Much as I would love to preface this blog with a declaration of my long love for Dungeons & Dragons, with a nostalgic description of the hours spent painting tiny figurines in my parent’s basement, of the creative and social skills I learnt through the fine crafting of stories and situations as Dungeon Master: I can’t.
I did have a short phase of building models from the Warhammer series, but frankly, I was busy practicing my Centre Deal at the time that I would have (should have?) been getting into role-playing.
Like many other geek-centric activites however, it fascinates me deeply and I try on occasion to peer into the rabbit-hole that is it’s home. Just recently I spent over an hour watching Youtube videos of a Dungeons & Dragons game being played. Yes, I did that. And it was fucking fantastic!
Penny Arcade “is a webcomic focused on video games and video game culture, written by Jerry Holkins and illustrated by Mike Krahulik”. They “also created… PAX, an annual gaming convention”, where (amongst many other activities) they sometimes play (and film) celebrity D&D sessions.
An interesting aspect to me of D&D culture is the crossover between play and performance, and one specific thing that makes me very excited to think about is the concept of “player vs. character knowledge”. This concept basically establishes that the character you are playing does not share the same knowledge as you yourself in reality. This is a two-way street: although she probably knows far less than you do about eg motor vehicles and the internet, her understanding of eg magic and fighting probably eclipses your own.
This seems so basic and obvious as a fact when sitting around a table-top role-playing game, but surely the same applies to any moment we step onto a stage? Let’s assume for the moment that at any point that we find ourselves on stage we are assuming a “character”, accepting that that character may be EXTREMELY close to our normal “player” self (and perhaps indistinguishable in some cases).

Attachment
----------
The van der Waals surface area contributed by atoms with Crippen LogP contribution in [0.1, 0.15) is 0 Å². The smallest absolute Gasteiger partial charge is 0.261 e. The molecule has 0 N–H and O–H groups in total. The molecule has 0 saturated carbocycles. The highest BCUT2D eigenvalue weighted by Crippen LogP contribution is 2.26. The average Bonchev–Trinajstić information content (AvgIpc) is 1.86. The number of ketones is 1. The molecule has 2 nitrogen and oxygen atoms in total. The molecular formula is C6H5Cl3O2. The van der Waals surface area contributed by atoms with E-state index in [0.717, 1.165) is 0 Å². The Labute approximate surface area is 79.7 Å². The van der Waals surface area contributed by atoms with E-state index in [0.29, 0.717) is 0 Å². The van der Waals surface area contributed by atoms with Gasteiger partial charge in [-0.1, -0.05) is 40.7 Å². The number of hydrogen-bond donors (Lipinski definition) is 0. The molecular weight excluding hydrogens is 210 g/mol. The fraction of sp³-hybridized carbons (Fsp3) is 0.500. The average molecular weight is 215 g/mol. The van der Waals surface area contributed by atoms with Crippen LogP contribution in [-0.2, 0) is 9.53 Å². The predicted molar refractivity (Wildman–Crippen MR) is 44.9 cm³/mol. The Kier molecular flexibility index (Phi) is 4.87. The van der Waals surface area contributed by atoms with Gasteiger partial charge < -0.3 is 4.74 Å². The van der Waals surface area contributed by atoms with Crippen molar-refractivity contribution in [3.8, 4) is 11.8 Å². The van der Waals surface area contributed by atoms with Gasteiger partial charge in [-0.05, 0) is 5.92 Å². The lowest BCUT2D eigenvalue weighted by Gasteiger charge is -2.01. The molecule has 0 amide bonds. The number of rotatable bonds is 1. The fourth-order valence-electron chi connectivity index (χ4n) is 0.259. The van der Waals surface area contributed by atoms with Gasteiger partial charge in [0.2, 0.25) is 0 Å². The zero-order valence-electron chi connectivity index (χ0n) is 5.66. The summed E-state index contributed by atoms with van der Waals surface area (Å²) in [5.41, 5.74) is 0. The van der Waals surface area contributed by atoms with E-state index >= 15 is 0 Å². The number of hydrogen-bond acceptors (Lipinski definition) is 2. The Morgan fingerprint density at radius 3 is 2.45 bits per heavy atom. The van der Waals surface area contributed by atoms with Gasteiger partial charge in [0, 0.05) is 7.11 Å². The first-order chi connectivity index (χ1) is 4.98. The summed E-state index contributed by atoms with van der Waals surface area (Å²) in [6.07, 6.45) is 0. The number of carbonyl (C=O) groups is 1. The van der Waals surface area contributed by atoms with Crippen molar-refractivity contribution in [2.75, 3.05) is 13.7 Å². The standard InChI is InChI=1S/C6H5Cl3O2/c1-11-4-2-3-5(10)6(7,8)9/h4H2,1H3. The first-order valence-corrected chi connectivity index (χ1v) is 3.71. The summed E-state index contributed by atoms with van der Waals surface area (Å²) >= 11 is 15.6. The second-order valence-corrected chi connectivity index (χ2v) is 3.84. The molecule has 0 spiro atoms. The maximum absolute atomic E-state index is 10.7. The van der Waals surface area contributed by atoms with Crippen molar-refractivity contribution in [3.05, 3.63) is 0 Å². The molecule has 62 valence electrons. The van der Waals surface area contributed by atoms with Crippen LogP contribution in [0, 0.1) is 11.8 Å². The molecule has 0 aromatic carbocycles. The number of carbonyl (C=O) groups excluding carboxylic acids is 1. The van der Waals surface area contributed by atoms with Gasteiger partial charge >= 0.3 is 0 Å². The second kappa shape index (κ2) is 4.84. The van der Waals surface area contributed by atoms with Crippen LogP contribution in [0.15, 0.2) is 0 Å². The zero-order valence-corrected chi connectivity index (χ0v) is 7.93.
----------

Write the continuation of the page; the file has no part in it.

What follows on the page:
The amount of knowledge shared between our two identities depends on the style and technique of our performance. It is something which is accepted (but maybe not always clearly stated) by the actor and the magician, but less so by circus artists. The usual way that this aspect is explored in the circus arts is by the juggler “discovering” that she can throw and catch the ball. By the aerialist “accidently” getting onto the trapeze whilst trying to change a lightbulb. I think (hope?) we can discount such examples for now.
If I am playing the part of an actual mindreader on stage, then obviously that character (let’s switch at this point to use the word “persona” instead, it has less connotations of fantastical oddness (and let’s use “performer” instead of “player” from here on in!)) has no knowledge of the magical technique that I am actually using to accomplish the apparent feats of ESP. The persona believes himself that he is reading minds, and I as performer must be able to use the magic technique so imperceptibly that perhaps I too can forget it is there. But what of presenting myself in the persona of “a juggler”?
How much of my performer (real life) knowledge is neccesary or desirable? Obvious things can be cast aside: the sad death of my hamster that morning, the shockingly high fee I am receiving, not knowing if the technician will hit my cues at the right moment. But more related to the performance itself: if I am about to juggle dangerous objects, then perhaps the persona should not know that he has done it 500 times before, or that the knife blades are dull and harmless. If one prepares for a drop on corde lisse, perhaps the persona should only be in that moment, not in anticipation of an (to them) unknown future?
Almost any act should appear to be fresh and new and never done before: is performer vs. persona knowledge a key part of that illusion? When discussing learning lines, we often talk about learning the text, and then “forgetting” it, so that when we speak it is as if spontaneous. Can we apply that to all our skills, at every moment?
Perhaps there is a finer distinction too? What about “audience vs. persona knowledge”? We can expect the persona to know more about the actual performance (the actual moment) than the audience does, and they should trust us with that. But perhaps the audience knows more about performance in general? If the persona is telling some story, then perhaps they don’t even know that they are on a stage, or in a theatre? If they are fourth wall up, then clearly the knowledge of the audience is at some odds with their own knowledge! But if the audience trusts the persona, then they too will play the game, and allow themselves to succomb as well to their role in the performance.
So it all comes down to that? Establishing that we all have roles to fulfil, that the performance is a game, and that each participant has a responsibility to play by the rules. Maybe if I’d spent more time playing Dungeons & Dragons it would all be much easier…